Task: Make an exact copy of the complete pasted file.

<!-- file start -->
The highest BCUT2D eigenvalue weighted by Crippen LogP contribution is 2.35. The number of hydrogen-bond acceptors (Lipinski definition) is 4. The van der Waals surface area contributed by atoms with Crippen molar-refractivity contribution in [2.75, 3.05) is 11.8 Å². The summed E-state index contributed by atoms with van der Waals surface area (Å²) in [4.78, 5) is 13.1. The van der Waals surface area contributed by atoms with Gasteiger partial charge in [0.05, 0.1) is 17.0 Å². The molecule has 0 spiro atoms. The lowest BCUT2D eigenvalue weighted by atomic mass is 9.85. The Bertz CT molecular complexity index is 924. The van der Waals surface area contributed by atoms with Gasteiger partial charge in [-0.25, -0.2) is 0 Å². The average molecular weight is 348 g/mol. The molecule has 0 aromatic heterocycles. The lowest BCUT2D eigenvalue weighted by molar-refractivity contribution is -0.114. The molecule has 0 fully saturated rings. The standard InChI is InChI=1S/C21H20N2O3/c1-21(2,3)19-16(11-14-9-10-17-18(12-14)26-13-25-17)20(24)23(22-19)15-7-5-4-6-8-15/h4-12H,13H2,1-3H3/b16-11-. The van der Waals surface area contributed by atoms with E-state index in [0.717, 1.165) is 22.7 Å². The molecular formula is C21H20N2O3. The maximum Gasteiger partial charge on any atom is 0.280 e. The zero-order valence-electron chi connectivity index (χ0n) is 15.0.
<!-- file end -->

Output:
The highest BCUT2D eigenvalue weighted by Crippen LogP contribution is 2.35. The number of hydrogen-bond acceptors (Lipinski definition) is 4. The van der Waals surface area contributed by atoms with Crippen molar-refractivity contribution in [2.75, 3.05) is 11.8 Å². The summed E-state index contributed by atoms with van der Waals surface area (Å²) in [4.78, 5) is 13.1. The van der Waals surface area contributed by atoms with Gasteiger partial charge in [0.05, 0.1) is 17.0 Å². The molecule has 0 spiro atoms. The lowest BCUT2D eigenvalue weighted by atomic mass is 9.85. The Bertz CT molecular complexity index is 924. The van der Waals surface area contributed by atoms with Gasteiger partial charge in [-0.25, -0.2) is 0 Å². The average molecular weight is 348 g/mol. The molecule has 0 aromatic heterocycles. The lowest BCUT2D eigenvalue weighted by molar-refractivity contribution is -0.114. The molecule has 0 fully saturated rings. The standard InChI is InChI=1S/C21H20N2O3/c1-21(2,3)19-16(11-14-9-10-17-18(12-14)26-13-25-17)20(24)23(22-19)15-7-5-4-6-8-15/h4-12H,13H2,1-3H3/b16-11-. The van der Waals surface area contributed by atoms with E-state index in [0.717, 1.165) is 22.7 Å². The molecular formula is C21H20N2O3. The maximum Gasteiger partial charge on any atom is 0.280 e. The zero-order valence-electron chi connectivity index (χ0n) is 15.0.